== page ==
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'Unvetted foreigners' working as U.S. baggage handlers

Cheryl Chumley

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Nov. 6, 2015

James Woolsey, former director of the CIA, said in a somewhat shocking statement Friday on Fox News that many of the nation's airport security staffers are not subjected to full vetting.

Many, in fact, come from overseas locations and are hired through the same process used to employ farm workers, he said.

In other words: they're not subjected to background checks that could alert to terror ties.

"They used to be vetted," Woolsey said in an interview on "America's Newsroom." "Now, quite a few of them are foreign nationals who have just worker visas. They're treated like agricultural workers."

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The comments came in a discussion about the Oct. 31 downing of the Russian jetliner over Egypt that is looking more and more like a terrorist attack. British intelligence has already determined a bomb most likely downed the craft.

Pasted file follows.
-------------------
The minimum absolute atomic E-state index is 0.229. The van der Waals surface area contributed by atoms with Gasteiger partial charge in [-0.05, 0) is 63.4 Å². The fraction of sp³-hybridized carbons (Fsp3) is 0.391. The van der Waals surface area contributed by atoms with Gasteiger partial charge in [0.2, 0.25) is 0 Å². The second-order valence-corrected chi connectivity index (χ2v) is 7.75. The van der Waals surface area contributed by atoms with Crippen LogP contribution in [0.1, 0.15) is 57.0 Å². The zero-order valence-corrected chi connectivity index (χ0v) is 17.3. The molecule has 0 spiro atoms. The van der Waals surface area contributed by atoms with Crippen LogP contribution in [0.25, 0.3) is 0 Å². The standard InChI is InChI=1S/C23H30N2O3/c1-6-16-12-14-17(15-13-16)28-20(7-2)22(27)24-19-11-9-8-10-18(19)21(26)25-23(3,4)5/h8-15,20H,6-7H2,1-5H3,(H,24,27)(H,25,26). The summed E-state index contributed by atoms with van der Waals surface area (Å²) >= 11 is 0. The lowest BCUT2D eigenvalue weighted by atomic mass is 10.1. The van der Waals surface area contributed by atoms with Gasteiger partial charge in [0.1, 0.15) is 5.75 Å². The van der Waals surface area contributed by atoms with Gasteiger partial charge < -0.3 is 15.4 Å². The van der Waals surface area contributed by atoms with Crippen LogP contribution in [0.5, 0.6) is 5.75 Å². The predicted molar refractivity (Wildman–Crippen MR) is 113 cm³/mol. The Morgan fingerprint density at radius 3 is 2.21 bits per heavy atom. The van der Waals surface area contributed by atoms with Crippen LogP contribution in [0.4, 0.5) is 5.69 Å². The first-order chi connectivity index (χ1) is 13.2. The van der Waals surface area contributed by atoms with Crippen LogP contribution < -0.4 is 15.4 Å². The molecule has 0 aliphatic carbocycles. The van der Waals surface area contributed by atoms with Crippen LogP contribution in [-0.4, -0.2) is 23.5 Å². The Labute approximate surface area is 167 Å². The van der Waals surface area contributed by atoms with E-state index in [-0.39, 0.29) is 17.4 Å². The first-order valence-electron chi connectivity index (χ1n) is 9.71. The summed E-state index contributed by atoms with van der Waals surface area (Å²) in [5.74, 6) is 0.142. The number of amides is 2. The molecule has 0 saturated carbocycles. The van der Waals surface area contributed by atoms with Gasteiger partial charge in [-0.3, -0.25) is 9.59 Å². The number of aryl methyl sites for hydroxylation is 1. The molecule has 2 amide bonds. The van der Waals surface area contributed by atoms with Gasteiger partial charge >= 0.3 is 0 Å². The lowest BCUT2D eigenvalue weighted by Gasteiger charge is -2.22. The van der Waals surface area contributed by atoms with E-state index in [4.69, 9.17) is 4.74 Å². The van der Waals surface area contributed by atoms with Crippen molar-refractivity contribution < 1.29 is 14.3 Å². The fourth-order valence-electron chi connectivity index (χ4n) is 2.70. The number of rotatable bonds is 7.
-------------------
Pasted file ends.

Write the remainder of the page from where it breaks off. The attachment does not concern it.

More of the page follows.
Woolsey warned of a "reasonably good chance" of the same happening to an American flight, especially because of the poor vetting now conducted on airport workers.

He said such workers could do "a lot more damage in the baggage handling area of an airline than you can if you're a terrorist, than you can do in the middle of a wheat field."

Ann Coulter's back, and she's never been better than in "Adios, America!: The Left's Plan to Turn our Country into a Third World Hellhole."

Woolsey acknowledged he didn't know if the Transportation Security Administration actually hired foreign workers. But he said a private company that provides security at more than a dozen of the nation's ports has hired "lots of foreign workers that are not vetted."

The company, which serves in Phoenix and Detroit, is "in charge of baggage handling areas," Woolsey said.

"It's just not a sound policy to treat workers in a really dangerous area where they could commit ... a lot of danger," he said.

"It is not right to treat them as if they're agricultural workers, but that's what the Obama administration is doing."

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